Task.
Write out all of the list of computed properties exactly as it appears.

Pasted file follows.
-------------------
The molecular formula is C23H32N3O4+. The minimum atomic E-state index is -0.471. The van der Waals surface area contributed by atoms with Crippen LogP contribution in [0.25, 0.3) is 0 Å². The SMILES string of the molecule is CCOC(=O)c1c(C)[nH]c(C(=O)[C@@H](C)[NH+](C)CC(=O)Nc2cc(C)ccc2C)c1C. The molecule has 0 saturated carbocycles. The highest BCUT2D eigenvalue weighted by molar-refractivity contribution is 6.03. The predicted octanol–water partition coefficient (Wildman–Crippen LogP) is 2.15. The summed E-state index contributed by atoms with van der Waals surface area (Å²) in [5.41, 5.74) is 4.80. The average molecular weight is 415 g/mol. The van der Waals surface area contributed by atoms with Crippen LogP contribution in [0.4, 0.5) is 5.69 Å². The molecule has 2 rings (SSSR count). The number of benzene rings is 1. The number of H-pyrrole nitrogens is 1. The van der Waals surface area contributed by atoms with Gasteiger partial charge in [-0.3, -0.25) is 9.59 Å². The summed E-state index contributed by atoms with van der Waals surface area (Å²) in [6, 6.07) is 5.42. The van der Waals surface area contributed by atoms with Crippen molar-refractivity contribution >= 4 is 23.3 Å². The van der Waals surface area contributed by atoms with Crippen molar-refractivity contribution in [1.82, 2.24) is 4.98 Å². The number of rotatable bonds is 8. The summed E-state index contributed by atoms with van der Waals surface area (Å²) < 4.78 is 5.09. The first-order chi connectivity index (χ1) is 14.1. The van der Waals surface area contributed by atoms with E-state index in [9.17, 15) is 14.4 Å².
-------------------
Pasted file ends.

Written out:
The molecular formula is C23H32N3O4+. The minimum atomic E-state index is -0.471. The van der Waals surface area contributed by atoms with Crippen LogP contribution in [0.25, 0.3) is 0 Å². The SMILES string of the molecule is CCOC(=O)c1c(C)[nH]c(C(=O)[C@@H](C)[NH+](C)CC(=O)Nc2cc(C)ccc2C)c1C. The molecule has 0 saturated carbocycles. The highest BCUT2D eigenvalue weighted by molar-refractivity contribution is 6.03. The predicted octanol–water partition coefficient (Wildman–Crippen LogP) is 2.15. The summed E-state index contributed by atoms with van der Waals surface area (Å²) in [5.41, 5.74) is 4.80. The average molecular weight is 415 g/mol. The van der Waals surface area contributed by atoms with Crippen LogP contribution in [0.4, 0.5) is 5.69 Å². The molecule has 2 rings (SSSR count). The number of benzene rings is 1. The number of H-pyrrole nitrogens is 1. The van der Waals surface area contributed by atoms with Gasteiger partial charge in [-0.3, -0.25) is 9.59 Å². The summed E-state index contributed by atoms with van der Waals surface area (Å²) in [6, 6.07) is 5.42. The van der Waals surface area contributed by atoms with Crippen molar-refractivity contribution >= 4 is 23.3 Å². The van der Waals surface area contributed by atoms with Crippen molar-refractivity contribution in [1.82, 2.24) is 4.98 Å². The number of rotatable bonds is 8. The summed E-state index contributed by atoms with van der Waals surface area (Å²) < 4.78 is 5.09. The first-order chi connectivity index (χ1) is 14.1. The van der Waals surface area contributed by atoms with E-state index in [9.17, 15) is 14.4 Å².